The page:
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Topic: Dennis Rodman
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January 13, 2014 at 12:52 PM
A defiant and visibly emotional Dennis Rodman faced a throng of reporters after landing in Beijing over the weekend.
Watch the CNN video below:
Regardless of his tearful non-apology apology, the former NBA player deserves to stay atop the “loser of the week” list a while longer. That’s what he gets for throwing fellow American Kenneth Bae under the bus. In a ridiculous CNN interview last week, Rodman suggested Bae deserved his 15-year sentence in a North Korean labor camp. Oh, that was just a drunken rant, he later said in a written statement, spurred on by the stress of realizing he’s the only guy in the room defending a brutal dictator.
The Worm’s style of “basketball diplomacy” is about as bad as his attempt to channel Marilyn Monroe’s rendition of the “Happy Birthday” song. But at least the collapse of his latest goodwill efforts will remind the world that Kenneth Bae is experiencing serious health complications under the watch of Kim Jong Un’s prison guards.
Lucky for Rodman, Bae’s family in Washington state issued a statement last Thursday accepting his apology: (more…)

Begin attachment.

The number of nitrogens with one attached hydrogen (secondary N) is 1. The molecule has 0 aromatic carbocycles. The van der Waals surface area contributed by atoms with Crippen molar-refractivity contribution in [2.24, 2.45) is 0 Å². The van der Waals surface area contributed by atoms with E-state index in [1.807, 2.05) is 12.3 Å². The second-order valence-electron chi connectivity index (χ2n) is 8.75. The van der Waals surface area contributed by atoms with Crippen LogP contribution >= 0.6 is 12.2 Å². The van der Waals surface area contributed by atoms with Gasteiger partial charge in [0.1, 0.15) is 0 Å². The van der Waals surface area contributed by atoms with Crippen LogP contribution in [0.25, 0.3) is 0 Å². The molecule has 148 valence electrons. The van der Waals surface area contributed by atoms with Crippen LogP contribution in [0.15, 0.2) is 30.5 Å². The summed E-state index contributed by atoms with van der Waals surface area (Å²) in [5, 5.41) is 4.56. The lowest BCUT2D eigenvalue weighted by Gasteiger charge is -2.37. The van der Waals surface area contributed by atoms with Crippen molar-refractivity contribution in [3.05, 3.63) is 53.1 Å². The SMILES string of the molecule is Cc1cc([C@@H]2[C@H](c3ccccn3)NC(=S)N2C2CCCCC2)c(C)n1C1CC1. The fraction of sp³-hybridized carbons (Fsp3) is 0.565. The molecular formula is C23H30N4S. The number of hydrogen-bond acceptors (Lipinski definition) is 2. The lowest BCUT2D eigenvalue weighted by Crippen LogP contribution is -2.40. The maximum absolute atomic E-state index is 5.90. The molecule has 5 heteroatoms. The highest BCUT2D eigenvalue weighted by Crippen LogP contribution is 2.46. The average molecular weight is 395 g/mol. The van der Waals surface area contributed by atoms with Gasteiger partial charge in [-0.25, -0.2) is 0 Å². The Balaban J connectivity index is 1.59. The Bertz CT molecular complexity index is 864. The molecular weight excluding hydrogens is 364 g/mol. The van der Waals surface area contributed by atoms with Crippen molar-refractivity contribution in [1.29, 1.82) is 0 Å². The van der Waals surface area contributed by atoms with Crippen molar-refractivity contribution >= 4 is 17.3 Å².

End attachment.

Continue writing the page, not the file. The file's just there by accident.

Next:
January 8, 2014 at 6:00 AM
Fresh off her appearance on CNN’s “Anderson Cooper 360″ Tuesday evening, Terri Chung continued to express frustration over Dennis Rodman’s latest comments about Kenneth Bae, her imprisoned brother in North Korea.
In a phone interview afterward, Chung said she was awakened at 4 a.m. to the news of Rodman’s meltdown during his morning appearance with CNN’s Chris Cuomo. (I wrote about that in this Opinion NW blog post.)
“I was shocked. I just couldn’t believe it. It’s one thing for him to say he’s not a diplomat that he’s not going to advocate for Kenneth Bae. He’s refused to help. That’s his choice,” she said. “But then he throws these accusations at Kenneth when he clearly has no clue what he’s talking about. It was appalling and beyond me.”
Chung said the recent news of political purges and executions in Pyongyang has elevated her concerns for her brother’s safety. The family was able to speak to him on the phone Dec. 29. The 45-year-old tour operator told them he remains hospitalized with severe back problems. Chung says Bae spoke to his children for the first time since his detainment began in November 2012.
“He misses them and he wants to come home,” she said. “I just don’t want Kenneth to be forgotten. And I also don’t want Kenneth to be used as a media story. This isn’t some game. Dennis Rodman can play all the publicity stunts he wants with his own self, but this isn’t a game. This is someone’s life, a father of three who deserves to come home.” (more…)
January 7, 2014 at 12:00 PM
CNN Anchor Chris Cuomo grilled Dennis Rodman on Tuesday about imprisoned American Kenneth Bae, and the former NBA star lost it.
Watch the video below. Rodman and a team of ex-NBA players were interviewed from Pyongyang, where they are scheduled to participate in an exhibition game Wednesday with North Korean players.